Ultimately, of course, markets correct their excesses, and in this context "markets" include both the public and private sectors. Obviously, during the past year we've seen reactions not only from investors and creditors, but also from lawmakers and regulators, to observed failures within corporate boardrooms. All of the actions affect market practice.
My intent today is to remind you that as business and community leaders, you should recognize the value of exercising self-discipline within your own institutions. That includes maintaining sound ethical practices in protecting the reputations of your banks. As we have seen from recent events, the market's response can be harsh.
Quality of Accounting Practices
For six years I was a member of the Emerging Issues Task Force of the Financial Accounting Standards Board, which provides the accounting industry with guidance in areas where financial reporting practices are diverging. During that time, I developed a better appreciation for the challenges that standard-setters face when dealing with topics that are becoming increasingly complex.
Informed and objective professionals can legitimately disagree on the best accounting standard to apply to new types of transactions. That is part of the challenge of keeping accounting standards current. The rapid pace of business innovations makes it impractical to have rules in place to anticipate every business transaction. Rather, the more complex and dynamic the business world becomes, the more important it is that accounting be based on strong principles that are sufficiently robust to provide the framework for proper accounting of new types of transactions.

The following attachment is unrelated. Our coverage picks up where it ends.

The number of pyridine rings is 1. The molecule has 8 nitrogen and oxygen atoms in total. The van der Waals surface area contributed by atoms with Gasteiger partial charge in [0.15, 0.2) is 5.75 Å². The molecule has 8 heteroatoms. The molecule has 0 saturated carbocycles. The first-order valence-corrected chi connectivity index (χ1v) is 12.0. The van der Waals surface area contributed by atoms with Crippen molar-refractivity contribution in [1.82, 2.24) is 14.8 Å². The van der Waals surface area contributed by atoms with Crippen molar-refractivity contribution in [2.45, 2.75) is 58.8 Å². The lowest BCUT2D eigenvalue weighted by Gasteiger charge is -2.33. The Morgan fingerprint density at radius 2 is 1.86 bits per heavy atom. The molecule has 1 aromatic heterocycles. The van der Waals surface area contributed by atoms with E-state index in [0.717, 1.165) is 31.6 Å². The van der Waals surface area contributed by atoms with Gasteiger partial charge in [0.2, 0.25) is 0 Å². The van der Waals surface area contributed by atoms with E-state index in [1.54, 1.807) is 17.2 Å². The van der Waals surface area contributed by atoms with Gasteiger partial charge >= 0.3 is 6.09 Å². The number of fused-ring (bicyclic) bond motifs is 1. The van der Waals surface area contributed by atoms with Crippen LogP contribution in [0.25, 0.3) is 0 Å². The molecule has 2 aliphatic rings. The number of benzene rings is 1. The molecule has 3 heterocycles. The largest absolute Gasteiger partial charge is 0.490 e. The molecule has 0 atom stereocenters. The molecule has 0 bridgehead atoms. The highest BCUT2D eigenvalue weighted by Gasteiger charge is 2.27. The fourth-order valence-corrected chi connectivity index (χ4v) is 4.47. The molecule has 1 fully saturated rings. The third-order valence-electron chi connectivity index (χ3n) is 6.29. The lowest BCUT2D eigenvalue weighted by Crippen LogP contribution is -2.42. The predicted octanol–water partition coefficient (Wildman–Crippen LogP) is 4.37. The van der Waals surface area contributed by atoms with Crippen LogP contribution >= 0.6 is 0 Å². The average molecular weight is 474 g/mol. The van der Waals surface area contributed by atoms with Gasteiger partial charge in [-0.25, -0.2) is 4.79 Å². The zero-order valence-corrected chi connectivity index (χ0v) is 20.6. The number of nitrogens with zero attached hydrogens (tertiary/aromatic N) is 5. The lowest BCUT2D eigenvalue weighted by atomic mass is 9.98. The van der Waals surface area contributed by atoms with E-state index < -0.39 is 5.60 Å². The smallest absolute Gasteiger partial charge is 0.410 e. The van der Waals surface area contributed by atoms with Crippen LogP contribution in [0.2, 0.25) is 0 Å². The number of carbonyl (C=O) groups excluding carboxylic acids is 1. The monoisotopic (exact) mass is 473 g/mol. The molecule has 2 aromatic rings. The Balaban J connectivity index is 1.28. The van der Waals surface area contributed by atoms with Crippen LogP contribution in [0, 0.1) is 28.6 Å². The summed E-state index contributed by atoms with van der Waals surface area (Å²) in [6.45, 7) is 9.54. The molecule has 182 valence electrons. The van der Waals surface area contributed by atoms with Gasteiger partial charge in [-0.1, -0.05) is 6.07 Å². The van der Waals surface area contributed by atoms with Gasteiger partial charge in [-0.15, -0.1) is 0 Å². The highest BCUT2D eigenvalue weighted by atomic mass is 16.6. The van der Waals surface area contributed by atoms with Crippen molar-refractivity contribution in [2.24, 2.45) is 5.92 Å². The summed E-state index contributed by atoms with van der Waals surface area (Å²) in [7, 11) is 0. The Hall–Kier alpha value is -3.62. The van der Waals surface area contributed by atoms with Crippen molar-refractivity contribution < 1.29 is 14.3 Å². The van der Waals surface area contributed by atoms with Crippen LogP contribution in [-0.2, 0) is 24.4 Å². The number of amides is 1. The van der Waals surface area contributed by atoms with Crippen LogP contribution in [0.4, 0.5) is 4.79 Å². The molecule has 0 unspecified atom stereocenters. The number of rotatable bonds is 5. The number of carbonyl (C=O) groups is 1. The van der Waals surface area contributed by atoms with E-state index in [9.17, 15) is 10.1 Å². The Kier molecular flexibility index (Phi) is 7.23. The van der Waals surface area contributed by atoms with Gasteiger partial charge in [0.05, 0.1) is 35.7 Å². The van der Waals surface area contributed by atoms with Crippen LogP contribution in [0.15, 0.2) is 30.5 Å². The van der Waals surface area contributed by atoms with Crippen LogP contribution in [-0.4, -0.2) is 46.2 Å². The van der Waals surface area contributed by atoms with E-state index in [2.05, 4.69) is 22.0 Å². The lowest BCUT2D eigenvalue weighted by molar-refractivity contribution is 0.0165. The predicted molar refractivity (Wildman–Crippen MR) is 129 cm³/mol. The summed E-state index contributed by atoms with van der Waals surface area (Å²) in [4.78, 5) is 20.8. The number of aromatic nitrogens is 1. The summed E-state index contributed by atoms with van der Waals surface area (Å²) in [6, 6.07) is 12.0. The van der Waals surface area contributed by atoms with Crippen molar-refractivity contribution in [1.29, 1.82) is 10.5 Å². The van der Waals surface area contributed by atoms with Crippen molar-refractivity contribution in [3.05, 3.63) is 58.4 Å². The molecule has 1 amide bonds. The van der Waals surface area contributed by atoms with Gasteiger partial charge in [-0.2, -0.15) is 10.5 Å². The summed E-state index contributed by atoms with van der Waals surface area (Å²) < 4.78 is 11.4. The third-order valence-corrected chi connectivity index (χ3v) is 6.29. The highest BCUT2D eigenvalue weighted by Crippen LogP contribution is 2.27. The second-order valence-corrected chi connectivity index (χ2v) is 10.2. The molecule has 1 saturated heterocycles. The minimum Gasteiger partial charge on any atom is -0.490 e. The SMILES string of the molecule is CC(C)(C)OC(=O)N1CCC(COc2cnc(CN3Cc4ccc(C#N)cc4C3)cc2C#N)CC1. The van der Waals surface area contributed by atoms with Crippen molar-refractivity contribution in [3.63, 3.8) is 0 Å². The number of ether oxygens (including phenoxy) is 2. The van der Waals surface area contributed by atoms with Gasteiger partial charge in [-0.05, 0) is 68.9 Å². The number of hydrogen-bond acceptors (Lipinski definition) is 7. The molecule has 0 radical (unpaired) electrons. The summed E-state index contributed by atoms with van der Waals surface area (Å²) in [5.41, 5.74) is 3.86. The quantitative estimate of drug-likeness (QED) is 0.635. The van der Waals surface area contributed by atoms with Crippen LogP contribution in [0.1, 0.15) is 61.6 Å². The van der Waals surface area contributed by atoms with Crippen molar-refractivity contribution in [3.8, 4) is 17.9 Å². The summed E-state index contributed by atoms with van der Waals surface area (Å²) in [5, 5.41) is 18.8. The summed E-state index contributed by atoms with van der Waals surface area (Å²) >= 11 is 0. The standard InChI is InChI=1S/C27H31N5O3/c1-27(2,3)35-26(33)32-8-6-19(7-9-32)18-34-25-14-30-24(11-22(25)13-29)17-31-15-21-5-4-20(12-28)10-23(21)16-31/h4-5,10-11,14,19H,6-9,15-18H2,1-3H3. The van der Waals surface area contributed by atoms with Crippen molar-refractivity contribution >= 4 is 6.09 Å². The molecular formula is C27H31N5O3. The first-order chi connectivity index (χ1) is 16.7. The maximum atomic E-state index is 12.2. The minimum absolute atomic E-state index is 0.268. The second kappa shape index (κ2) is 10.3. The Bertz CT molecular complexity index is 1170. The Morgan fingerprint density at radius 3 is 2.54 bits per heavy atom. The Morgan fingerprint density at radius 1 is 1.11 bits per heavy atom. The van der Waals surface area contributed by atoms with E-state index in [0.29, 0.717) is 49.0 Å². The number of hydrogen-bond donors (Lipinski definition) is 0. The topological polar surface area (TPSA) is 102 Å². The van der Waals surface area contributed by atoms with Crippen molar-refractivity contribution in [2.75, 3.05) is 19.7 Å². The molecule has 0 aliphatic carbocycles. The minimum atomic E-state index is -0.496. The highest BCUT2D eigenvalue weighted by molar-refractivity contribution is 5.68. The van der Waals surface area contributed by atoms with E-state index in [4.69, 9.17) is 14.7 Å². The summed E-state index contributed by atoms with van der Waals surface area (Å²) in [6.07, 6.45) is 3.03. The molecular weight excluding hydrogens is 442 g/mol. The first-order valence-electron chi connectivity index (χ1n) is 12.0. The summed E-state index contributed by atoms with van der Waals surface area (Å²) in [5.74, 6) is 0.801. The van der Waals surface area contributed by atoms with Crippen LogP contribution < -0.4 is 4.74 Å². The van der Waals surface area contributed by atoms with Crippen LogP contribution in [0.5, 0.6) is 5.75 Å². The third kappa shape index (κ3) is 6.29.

At the core of such accounting principles should be professional standards that every corporate accountant and every outside auditor must follow. In part, auditors should be required to ask themselves whether a particular accounting method adequately represents the economics of the transaction and whether it provides readers with sufficient information to evaluate the risks. If not, it is likely that the procedure is not the best accounting method to apply.
Rules alone, however, do not ensure good financial reporting. At Enron and other companies, weak corporate governance practices apparently permitted sham transactions and misleading financial reporting. Outside auditors erred in trying too hard to please an important client. They forgot that their professional role is to assure users of financial reports that the statements fairly represent the condition of the corporation and that they communicate, not conceal, the level of risk. Some observers have asserted that new accounting standards are needed. In some minor ways that may be true. But judging from publicly available information, I believe that what we need most is to restore the integrity of corporate accountants and the quality of the audit process, rather than impose extensive new rules.